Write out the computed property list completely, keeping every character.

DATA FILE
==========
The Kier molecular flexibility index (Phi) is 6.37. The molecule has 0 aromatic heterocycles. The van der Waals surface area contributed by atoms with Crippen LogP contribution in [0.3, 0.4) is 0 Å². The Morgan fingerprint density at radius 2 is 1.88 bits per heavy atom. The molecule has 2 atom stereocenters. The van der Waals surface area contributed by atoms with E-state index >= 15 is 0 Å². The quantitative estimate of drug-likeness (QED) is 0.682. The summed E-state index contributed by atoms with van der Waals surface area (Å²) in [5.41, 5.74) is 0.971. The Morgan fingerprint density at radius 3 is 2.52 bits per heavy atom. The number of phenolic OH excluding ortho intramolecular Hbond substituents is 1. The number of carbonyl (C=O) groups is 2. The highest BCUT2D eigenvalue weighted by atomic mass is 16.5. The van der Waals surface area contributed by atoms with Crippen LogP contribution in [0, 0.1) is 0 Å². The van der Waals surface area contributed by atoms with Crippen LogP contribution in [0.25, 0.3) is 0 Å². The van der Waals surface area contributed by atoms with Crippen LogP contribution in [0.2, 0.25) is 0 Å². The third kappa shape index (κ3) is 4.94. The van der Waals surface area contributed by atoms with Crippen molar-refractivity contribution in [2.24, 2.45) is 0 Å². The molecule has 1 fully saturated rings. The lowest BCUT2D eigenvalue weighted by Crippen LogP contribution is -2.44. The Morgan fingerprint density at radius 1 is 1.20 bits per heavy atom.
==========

The Kier molecular flexibility index (Phi) is 6.37. The molecule has 0 aromatic heterocycles. The van der Waals surface area contributed by atoms with Crippen LogP contribution in [0.3, 0.4) is 0 Å². The Morgan fingerprint density at radius 2 is 1.88 bits per heavy atom. The molecule has 2 atom stereocenters. The van der Waals surface area contributed by atoms with E-state index >= 15 is 0 Å². The quantitative estimate of drug-likeness (QED) is 0.682. The summed E-state index contributed by atoms with van der Waals surface area (Å²) in [5.41, 5.74) is 0.971. The Morgan fingerprint density at radius 3 is 2.52 bits per heavy atom. The number of phenolic OH excluding ortho intramolecular Hbond substituents is 1. The number of carbonyl (C=O) groups is 2. The highest BCUT2D eigenvalue weighted by atomic mass is 16.5. The van der Waals surface area contributed by atoms with Crippen LogP contribution in [0, 0.1) is 0 Å². The van der Waals surface area contributed by atoms with Crippen LogP contribution in [0.25, 0.3) is 0 Å². The van der Waals surface area contributed by atoms with Crippen LogP contribution in [0.2, 0.25) is 0 Å². The third kappa shape index (κ3) is 4.94. The van der Waals surface area contributed by atoms with Crippen molar-refractivity contribution in [2.24, 2.45) is 0 Å². The molecule has 1 fully saturated rings. The lowest BCUT2D eigenvalue weighted by Crippen LogP contribution is -2.44. The Morgan fingerprint density at radius 1 is 1.20 bits per heavy atom.